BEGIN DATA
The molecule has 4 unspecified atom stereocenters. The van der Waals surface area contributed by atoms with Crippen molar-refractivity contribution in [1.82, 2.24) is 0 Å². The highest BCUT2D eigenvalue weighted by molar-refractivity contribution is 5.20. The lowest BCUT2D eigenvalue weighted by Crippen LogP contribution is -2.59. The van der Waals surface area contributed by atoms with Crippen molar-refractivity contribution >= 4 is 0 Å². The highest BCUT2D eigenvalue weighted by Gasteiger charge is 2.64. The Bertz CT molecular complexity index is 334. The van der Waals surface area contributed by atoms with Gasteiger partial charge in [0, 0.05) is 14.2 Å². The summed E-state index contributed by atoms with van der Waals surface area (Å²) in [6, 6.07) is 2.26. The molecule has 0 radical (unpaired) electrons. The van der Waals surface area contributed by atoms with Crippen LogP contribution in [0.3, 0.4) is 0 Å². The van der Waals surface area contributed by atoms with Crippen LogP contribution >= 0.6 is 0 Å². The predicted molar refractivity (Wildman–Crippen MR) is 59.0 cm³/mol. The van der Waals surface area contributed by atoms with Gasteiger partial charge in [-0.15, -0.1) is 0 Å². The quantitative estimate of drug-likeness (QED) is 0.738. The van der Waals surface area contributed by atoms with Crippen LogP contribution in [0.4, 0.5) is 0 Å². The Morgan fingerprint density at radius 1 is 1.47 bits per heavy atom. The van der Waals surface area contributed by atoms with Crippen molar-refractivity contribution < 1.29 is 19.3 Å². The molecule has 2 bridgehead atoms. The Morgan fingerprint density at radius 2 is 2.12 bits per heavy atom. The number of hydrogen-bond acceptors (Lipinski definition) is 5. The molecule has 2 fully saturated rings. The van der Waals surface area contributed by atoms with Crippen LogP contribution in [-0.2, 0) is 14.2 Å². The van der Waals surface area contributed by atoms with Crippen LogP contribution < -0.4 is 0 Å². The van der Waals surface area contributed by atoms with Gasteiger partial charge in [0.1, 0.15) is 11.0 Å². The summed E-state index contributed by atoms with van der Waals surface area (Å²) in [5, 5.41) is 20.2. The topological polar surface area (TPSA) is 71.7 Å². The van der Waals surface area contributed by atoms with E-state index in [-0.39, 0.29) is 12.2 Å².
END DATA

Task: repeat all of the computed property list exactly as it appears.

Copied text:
The molecule has 4 unspecified atom stereocenters. The van der Waals surface area contributed by atoms with Crippen molar-refractivity contribution in [1.82, 2.24) is 0 Å². The highest BCUT2D eigenvalue weighted by molar-refractivity contribution is 5.20. The lowest BCUT2D eigenvalue weighted by Crippen LogP contribution is -2.59. The van der Waals surface area contributed by atoms with Crippen molar-refractivity contribution >= 4 is 0 Å². The highest BCUT2D eigenvalue weighted by Gasteiger charge is 2.64. The Bertz CT molecular complexity index is 334. The van der Waals surface area contributed by atoms with Gasteiger partial charge in [0, 0.05) is 14.2 Å². The summed E-state index contributed by atoms with van der Waals surface area (Å²) in [6, 6.07) is 2.26. The molecule has 0 radical (unpaired) electrons. The van der Waals surface area contributed by atoms with Crippen LogP contribution in [0.3, 0.4) is 0 Å². The van der Waals surface area contributed by atoms with Crippen LogP contribution >= 0.6 is 0 Å². The predicted molar refractivity (Wildman–Crippen MR) is 59.0 cm³/mol. The van der Waals surface area contributed by atoms with Gasteiger partial charge in [-0.15, -0.1) is 0 Å². The quantitative estimate of drug-likeness (QED) is 0.738. The van der Waals surface area contributed by atoms with Crippen LogP contribution in [0.4, 0.5) is 0 Å². The Morgan fingerprint density at radius 1 is 1.47 bits per heavy atom. The van der Waals surface area contributed by atoms with Crippen molar-refractivity contribution < 1.29 is 19.3 Å². The molecule has 2 bridgehead atoms. The Morgan fingerprint density at radius 2 is 2.12 bits per heavy atom. The number of hydrogen-bond acceptors (Lipinski definition) is 5. The molecule has 2 fully saturated rings. The van der Waals surface area contributed by atoms with Crippen LogP contribution in [-0.2, 0) is 14.2 Å². The van der Waals surface area contributed by atoms with Crippen LogP contribution < -0.4 is 0 Å². The van der Waals surface area contributed by atoms with Gasteiger partial charge in [0.1, 0.15) is 11.0 Å². The summed E-state index contributed by atoms with van der Waals surface area (Å²) in [5, 5.41) is 20.2. The topological polar surface area (TPSA) is 71.7 Å². The van der Waals surface area contributed by atoms with E-state index in [-0.39, 0.29) is 12.2 Å².